“Dark Arc” – The strange obsession over permanent visual memories.
Written and directed by: Dan Zukovic
Starring: Sarah Strange, Dan Zukovic, and Kurt Max Runte
Lately, I have been watching a long list of films that are very “Love, hate” and “Dark Arc” is no exception. Dan Zukovic (Writer, director, and star) has created a film that I can’t even label as genre-bending. It doesn’t fit into any genre. I guess you could call it a neo-noir, experimental, black comedy (or something along those lines). Many critics have called it “Pretentious” and “Film school fodder”. Others praise it as being a “Visual feast” and “Darkly hilarious”. This critic puts it somewhere right in the middle. It is not terrible, but it also is not as ingenious as it pretends to be.
Viscount Laris (Zukovic) is a former art critic, who is obsessed with the idea of charged images and the effect that visual memories have on a person’s psyche. He decides to play puppet master with a make-up artist (Sarah Strange) and a graphic designer (Kurt Max Runte) in an attempt to complete a “Personal project”. The woman, Juxta, believes herself to be his partner in the experiment to affect Ed’s life through presenting him with charged images, but soon realizes she is just another piece of the puzzle.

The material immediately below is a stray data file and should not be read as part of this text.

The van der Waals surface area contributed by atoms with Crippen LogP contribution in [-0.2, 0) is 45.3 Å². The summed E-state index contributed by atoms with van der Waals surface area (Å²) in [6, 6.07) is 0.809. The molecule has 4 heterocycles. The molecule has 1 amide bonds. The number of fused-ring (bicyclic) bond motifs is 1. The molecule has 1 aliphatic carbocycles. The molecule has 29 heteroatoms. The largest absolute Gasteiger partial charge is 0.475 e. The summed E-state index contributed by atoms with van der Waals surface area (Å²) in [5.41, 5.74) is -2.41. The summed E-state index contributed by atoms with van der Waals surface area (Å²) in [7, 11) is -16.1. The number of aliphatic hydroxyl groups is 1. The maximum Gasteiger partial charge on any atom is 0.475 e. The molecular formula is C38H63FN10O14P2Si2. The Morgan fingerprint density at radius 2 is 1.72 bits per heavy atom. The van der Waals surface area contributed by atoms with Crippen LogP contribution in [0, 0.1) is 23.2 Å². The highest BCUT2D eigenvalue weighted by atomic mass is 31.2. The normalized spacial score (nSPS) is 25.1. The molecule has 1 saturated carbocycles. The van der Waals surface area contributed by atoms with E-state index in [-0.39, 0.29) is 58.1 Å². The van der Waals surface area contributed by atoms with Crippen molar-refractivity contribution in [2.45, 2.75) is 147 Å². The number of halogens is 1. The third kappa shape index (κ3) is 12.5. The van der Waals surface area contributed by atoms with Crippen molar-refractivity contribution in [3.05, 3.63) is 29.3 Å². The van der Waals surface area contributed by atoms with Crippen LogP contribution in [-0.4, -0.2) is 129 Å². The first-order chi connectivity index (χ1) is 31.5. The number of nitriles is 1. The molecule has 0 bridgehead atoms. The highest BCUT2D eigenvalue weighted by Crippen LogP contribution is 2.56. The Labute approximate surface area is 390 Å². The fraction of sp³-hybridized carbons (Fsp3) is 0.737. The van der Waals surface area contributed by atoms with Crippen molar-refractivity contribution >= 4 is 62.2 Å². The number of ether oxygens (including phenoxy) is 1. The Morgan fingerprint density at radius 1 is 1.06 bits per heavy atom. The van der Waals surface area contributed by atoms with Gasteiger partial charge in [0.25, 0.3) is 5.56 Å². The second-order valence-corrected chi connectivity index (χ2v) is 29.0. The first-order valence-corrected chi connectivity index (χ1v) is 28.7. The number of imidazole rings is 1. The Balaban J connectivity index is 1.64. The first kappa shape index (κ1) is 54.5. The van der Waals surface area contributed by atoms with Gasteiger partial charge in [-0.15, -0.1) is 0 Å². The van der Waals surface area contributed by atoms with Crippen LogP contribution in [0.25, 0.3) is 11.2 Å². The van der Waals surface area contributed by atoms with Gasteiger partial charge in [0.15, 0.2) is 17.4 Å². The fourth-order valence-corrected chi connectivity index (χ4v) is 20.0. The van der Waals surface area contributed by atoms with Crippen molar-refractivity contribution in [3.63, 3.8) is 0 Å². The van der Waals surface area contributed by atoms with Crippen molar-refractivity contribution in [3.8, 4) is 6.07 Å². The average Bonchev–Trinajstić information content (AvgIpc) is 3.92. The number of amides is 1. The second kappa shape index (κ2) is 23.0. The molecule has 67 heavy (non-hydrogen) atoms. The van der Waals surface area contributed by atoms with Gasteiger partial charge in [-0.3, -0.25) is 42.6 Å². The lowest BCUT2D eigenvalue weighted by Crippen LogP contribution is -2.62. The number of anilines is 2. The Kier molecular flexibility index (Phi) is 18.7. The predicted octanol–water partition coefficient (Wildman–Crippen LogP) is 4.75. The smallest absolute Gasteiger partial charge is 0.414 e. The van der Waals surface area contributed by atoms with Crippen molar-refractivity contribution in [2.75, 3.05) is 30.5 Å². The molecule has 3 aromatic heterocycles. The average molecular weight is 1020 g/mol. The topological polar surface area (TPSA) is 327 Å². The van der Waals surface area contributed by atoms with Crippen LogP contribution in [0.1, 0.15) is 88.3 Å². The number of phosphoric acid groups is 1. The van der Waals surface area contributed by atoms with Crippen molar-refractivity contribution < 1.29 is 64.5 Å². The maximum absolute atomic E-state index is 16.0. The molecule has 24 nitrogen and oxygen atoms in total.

The film’s dialogue is incredibly dense. At times I enjoyed that aspect (the same way I enjoyed it in films like “House of Yes”). There were a few points though where it just seemed like the movie and it’s characters were trying too hard to convince the viewer of it’s (or their) intellectual superiority. Kind of like the kid in high school who is not in the “Cool kid” clique, but tries to be by buying the same clothes and using the same vernacular as them. Every time “Dark Arc” started to seem like it was an smart or edgy film, it would slap me in the face with a bit that just seemed too over the top art house.
There is some good acting here, especially in the case of Sarah Strange as the femme fatale muse of the project. There is also no lack of intriguing imagery. The score, which is probably the highlight of the film, is very atmospheric. I even quite enjoyed the brutal ending of the film, but overall it just felt like it didn’t quite work. I almost get the feeling that Mr. Zukovic watched a lot of David Lynch films, and decided to try to replicate the haunting noirish tones that are present in each of Lynch’s movies but came up a little short.
“Dark Arc” might be worth a watch, if you are really into image based, experimental films. Or maybe even if you are a big fan of a clever turn of phrase. Otherwise, I would probably suggest you look elsewhere. You will probably have a hard time with this film.